Inside a glass case in the historic Carnegie Library is a rusted spice box and a spread of coins from inside the box. Someone was saving them until something happened and the treasure was never retrieved. Years later, the spice box was discovered buried under an oak tree in Paso Robles. Who was saving the coins? What dreams were these coins meant to fulfill? Was it a young boy or girl, or maybe their grandmother saving the coins for a special gift? Imagine her sigh of satisfaction each time she added a coin and counted them all once more before replacing the box and reburying it. What happened to the person who was saving this treasure?
The exhibits at El Paso de Robles Area Historical Society provoke this kind of curiosity. Because of the diligent work of local researchers and Historical Society members many of the mysteries about local history are also answered.
Even the building housing the Historical Society has roots in Paso Robles history. The Historic Carnegie Library, designed in Classic Revival architecture and built by a $10,000 grant from Andrew Carnegie, was opened in 1908. The library is one of many historic Carnegie Libraries throughout California and became home to the Historical Society in 1995. The building was added to the National Register of Historic Places in 1998.
Walking through the front door is entering a snapshot of local history, frozen in time yet oddly living in the imagination. There are continuing rotations of collections reflecting people and events as well as intriguing permanent collections. The gift shop offers vintage and antique items for sale that have been donated to the society by local residents, books by local authors and educational toys and books for children.
The permanent collections include area newspapers starting in the 1800s, San Luis Obispo County books and patents from 1850 to 1946, a large collection of area photographs, and much more. “Treasures and Secrets Hidden in the North County” is a permanent display curated by the Hiner Group. The display rotates periodically as new treasures are discovered and contains the found spice box and coins. More displays on the first floor include a very large collection of vintage encyclopedias and reference books and historic displays featuring artifacts and interpretations from several historical periods.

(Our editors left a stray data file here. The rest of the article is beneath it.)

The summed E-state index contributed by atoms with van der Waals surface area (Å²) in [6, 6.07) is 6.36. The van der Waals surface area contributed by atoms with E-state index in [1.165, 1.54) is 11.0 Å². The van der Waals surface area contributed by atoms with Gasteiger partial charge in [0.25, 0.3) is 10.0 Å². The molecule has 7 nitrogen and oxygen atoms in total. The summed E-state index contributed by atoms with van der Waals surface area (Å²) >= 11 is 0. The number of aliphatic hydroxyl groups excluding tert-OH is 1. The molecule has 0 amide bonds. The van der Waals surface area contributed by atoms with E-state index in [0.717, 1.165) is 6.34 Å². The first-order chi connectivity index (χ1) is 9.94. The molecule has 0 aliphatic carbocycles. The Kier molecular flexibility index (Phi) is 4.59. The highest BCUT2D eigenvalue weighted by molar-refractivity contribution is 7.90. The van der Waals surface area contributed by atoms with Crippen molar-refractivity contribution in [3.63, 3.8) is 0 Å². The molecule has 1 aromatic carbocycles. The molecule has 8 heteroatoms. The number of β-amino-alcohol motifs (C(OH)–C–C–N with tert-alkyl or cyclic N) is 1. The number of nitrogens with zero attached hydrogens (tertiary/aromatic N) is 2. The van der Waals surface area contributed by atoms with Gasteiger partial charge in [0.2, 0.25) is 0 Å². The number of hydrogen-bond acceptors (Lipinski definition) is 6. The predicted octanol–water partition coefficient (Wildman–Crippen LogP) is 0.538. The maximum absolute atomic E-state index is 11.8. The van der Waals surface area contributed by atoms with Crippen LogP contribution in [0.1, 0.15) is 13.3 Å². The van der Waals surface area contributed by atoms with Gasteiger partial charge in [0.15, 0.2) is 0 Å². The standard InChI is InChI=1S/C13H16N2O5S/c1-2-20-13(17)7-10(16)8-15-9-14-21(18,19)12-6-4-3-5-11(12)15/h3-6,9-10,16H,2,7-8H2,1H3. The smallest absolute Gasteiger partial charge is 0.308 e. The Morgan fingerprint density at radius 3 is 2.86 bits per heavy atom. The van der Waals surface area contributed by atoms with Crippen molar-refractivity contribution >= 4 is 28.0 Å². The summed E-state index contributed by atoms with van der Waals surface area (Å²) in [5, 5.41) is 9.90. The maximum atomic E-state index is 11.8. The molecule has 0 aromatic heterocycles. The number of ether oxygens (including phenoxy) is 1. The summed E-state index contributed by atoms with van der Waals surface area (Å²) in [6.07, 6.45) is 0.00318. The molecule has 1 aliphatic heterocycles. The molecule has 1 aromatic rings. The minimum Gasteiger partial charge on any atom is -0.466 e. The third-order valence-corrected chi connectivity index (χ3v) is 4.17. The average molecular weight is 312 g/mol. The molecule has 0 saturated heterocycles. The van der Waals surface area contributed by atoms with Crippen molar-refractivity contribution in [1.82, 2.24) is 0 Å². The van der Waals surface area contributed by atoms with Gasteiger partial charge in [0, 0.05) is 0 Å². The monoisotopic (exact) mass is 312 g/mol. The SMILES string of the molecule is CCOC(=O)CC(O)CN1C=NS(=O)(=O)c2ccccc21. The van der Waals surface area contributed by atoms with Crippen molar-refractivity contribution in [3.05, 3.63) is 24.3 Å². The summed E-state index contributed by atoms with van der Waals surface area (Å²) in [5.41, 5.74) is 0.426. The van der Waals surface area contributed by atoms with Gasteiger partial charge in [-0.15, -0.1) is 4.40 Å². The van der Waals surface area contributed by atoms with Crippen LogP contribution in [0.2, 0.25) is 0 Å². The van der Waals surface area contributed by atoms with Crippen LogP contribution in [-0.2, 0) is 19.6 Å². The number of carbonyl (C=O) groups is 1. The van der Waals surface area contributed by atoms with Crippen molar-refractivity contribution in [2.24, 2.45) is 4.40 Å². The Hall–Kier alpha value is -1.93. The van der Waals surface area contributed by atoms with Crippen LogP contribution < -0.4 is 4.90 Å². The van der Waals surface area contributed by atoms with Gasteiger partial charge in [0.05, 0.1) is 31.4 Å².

The Virginia Peterson Research Room, located on the lower level of the Carnegie Library, is the repository for the many collections and research materials and is open to the public on Tuesday and Thursday from 10 a.m. to 1 p.m. or by appointment. Historical Society volunteers are available to assist with research requests.
The Historic Carnegie Library is located in downtown Paso Robles City Park between Spring Street and Park Street and 10th Street and 11th Street. The El Paso de Robles Area Historical Society is open daily from 10 a.m. to 4 p.m. and on Sunday from 11 a.m. to 4 p.m. It is closed on Monday and Wednesday. Telephone: (805) 238-4996. The web site is pasorobleshistoricalsociety.org.
– Jackie Iddings